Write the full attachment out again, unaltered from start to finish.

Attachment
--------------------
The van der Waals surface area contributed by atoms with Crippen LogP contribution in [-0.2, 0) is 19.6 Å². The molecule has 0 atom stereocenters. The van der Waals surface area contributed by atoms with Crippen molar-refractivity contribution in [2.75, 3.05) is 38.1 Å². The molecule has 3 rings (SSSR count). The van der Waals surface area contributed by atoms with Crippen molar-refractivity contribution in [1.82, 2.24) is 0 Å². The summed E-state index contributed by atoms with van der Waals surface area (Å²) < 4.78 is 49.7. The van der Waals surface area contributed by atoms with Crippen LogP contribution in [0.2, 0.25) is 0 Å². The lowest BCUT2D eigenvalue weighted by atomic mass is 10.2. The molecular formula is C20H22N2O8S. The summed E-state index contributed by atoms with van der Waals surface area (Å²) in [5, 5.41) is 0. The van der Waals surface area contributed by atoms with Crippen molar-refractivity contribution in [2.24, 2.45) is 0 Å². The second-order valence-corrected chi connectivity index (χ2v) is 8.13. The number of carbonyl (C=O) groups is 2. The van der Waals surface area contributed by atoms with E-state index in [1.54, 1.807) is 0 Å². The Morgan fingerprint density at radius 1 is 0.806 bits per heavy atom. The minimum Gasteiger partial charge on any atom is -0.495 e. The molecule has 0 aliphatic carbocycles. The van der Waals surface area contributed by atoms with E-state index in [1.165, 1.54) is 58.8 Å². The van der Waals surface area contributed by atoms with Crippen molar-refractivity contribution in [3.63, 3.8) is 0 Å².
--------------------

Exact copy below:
The van der Waals surface area contributed by atoms with Crippen LogP contribution in [-0.2, 0) is 19.6 Å². The molecule has 0 atom stereocenters. The van der Waals surface area contributed by atoms with Crippen molar-refractivity contribution in [2.75, 3.05) is 38.1 Å². The molecule has 3 rings (SSSR count). The van der Waals surface area contributed by atoms with Crippen molar-refractivity contribution in [1.82, 2.24) is 0 Å². The summed E-state index contributed by atoms with van der Waals surface area (Å²) < 4.78 is 49.7. The van der Waals surface area contributed by atoms with Crippen LogP contribution in [0.2, 0.25) is 0 Å². The lowest BCUT2D eigenvalue weighted by atomic mass is 10.2. The molecular formula is C20H22N2O8S. The summed E-state index contributed by atoms with van der Waals surface area (Å²) in [5, 5.41) is 0. The van der Waals surface area contributed by atoms with Crippen molar-refractivity contribution in [2.24, 2.45) is 0 Å². The second-order valence-corrected chi connectivity index (χ2v) is 8.13. The number of carbonyl (C=O) groups is 2. The van der Waals surface area contributed by atoms with E-state index in [1.54, 1.807) is 0 Å². The Morgan fingerprint density at radius 1 is 0.806 bits per heavy atom. The minimum Gasteiger partial charge on any atom is -0.495 e. The molecule has 0 aliphatic carbocycles. The van der Waals surface area contributed by atoms with E-state index in [1.165, 1.54) is 58.8 Å². The van der Waals surface area contributed by atoms with Crippen molar-refractivity contribution in [3.63, 3.8) is 0 Å².